Community Futures South Fraser (CFSF) and Mennonite Central Committee, Employment and Community Development (MCC-ECD), together with the community economic development movement across Canada, acknowledge the value of the social economy, and recognize the importance of connecting economic and social values. The BC Centre for Social Enterprise was founded in 2005 by these two community-based organizations.
Social enterprise applies an entrepreneurial approach to addressing social issues and creating positive community change. In its most narrow definition, it means non-profits acting entrepreneurially and earning some of their revenues through selling goods and services instead of relying solely on grant writing and donations. In its broader sense – the definition that the Centre embraces – social enterprise involves the business sector in mentoring or investing in social enterprise, or moving beyond corporate social responsibility to start its own social enterprises.
Originated locally, the concept for the Fraser Valley Centre for Social Enterprise was supported by Western Economic Diversification Canada. The Centre identity changed to the BC Centre for Social Enterprise in 2008 to more adequately reflect the main scope of client focus. In April 2010, responsibility for maintaining the Centre migrated to Resilient Communities Canada, a non-profit organization dedicated to sustainable community development.
The main activities of the BC Centre for Social Enterprise are:
- community capacity building, outreach, advocacy and education;
- the creation and hosting of networking events and relevant summits;
- NPO-specific enterprise and feasibility / market research-related workshop development and delivery;
- the offering of a current library of social enterprise resources;
- business plan and enterprise implementation assistance for non-profit organizations (both by the Centre itself, and through mentorship relationships between businesses and social enterprises in complementary or non-competing industries);
- analysis and research;
- social enterprise loans distribution and connection of clients to other lending bodies;
- connecting groups / resources to avoid duplication and working in ‘silos’; and
- setting a strong example for its constituents and community by engaging in its own social enterprise activities.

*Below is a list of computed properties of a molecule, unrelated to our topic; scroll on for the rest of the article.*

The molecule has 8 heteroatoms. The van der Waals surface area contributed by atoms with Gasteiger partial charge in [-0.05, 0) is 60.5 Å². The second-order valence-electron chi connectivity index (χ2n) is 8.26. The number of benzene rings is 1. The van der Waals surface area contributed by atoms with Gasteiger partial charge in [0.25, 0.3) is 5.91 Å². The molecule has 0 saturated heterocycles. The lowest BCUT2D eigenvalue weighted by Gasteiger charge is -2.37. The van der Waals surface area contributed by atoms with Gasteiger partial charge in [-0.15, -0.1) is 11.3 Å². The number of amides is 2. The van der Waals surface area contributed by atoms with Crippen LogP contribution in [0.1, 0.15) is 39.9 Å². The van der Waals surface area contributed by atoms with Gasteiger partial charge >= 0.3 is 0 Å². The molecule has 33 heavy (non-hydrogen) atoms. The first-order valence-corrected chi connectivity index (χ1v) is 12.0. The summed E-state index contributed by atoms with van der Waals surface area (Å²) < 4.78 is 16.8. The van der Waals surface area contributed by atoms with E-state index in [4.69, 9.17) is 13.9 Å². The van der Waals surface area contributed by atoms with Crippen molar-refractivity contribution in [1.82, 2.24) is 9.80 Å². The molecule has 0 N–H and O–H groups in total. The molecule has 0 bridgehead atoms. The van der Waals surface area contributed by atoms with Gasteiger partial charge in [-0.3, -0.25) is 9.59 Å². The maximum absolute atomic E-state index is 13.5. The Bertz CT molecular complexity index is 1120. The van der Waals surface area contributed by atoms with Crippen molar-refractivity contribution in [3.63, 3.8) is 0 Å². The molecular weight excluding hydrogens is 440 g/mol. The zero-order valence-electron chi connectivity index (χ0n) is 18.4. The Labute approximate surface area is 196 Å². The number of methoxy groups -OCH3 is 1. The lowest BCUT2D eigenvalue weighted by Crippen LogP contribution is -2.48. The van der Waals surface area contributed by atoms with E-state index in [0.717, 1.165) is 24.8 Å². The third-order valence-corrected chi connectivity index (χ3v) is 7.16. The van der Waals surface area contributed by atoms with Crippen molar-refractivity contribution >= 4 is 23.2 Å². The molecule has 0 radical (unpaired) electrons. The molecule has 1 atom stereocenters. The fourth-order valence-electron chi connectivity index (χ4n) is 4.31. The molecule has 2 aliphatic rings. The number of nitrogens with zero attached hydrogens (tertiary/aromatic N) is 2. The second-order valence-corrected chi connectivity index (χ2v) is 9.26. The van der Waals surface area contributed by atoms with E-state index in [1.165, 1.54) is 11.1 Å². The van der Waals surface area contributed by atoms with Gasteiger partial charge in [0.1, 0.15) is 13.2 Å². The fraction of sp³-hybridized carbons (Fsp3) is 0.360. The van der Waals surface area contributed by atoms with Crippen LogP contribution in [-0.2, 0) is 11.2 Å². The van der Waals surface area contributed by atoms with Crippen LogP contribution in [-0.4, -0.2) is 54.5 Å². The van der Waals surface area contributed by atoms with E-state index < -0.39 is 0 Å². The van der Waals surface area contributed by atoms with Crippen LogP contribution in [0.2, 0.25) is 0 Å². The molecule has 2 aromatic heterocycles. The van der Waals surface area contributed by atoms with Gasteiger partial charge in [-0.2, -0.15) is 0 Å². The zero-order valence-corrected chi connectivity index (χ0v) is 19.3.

Active contributions of the BC Centre for Social Enterprise include:
- support of fledgling social enterprises across Canada via the provision of a combination of free and fee-for-service technical assistance;
- provision of social enterprise feasibility study and business plan supports;
- leadership in the area of Canadian social enterprise structural considerations;
- service as an information hub for the communication of social enterprise funding and capacity building opportunities across Canada;
- the project lead for the creation and delivery of capacity building workshops for charities across Western Canada, funded by the Canada Revenue Agency;
- provision of presenters to a variety of groups, events, and programs in order to continue to build a framework of discussion about various social enterprise issues across the nation.
Social enterprise involves entrepreneurial approaches. Some comments on an entrepreneurial approach to the management and activities of non-profits, in meeting of community needs:
“Entrepreneurship" is defined as the pursuit of personal, business and societal success through informed decision making and the acceptance of responsibility for the consequences of actions.
Entrepreneurial people possess skills such as creativity and innovation, decision making, communication and action planning. They are focused, motivated and tenacious with a propensity for change.
Entrepreneurial skills may be manifested in a new or existing business, government and society. Their application usually creates change and betterment.” Acadia Centre for Small Business and Entrepreneurship
“An entrepreneurial culture involves developing enterprising attitudes within the private, public and third sectors. Such a culture requires people who are dynamic, flexible, adaptable and quick to learn new ways when conditions change. The community can succeed and prosper in the years ahead, but to do so it must embrace change as an opportunity.” http://www.entreplexity.ca/cfe/constituents.htm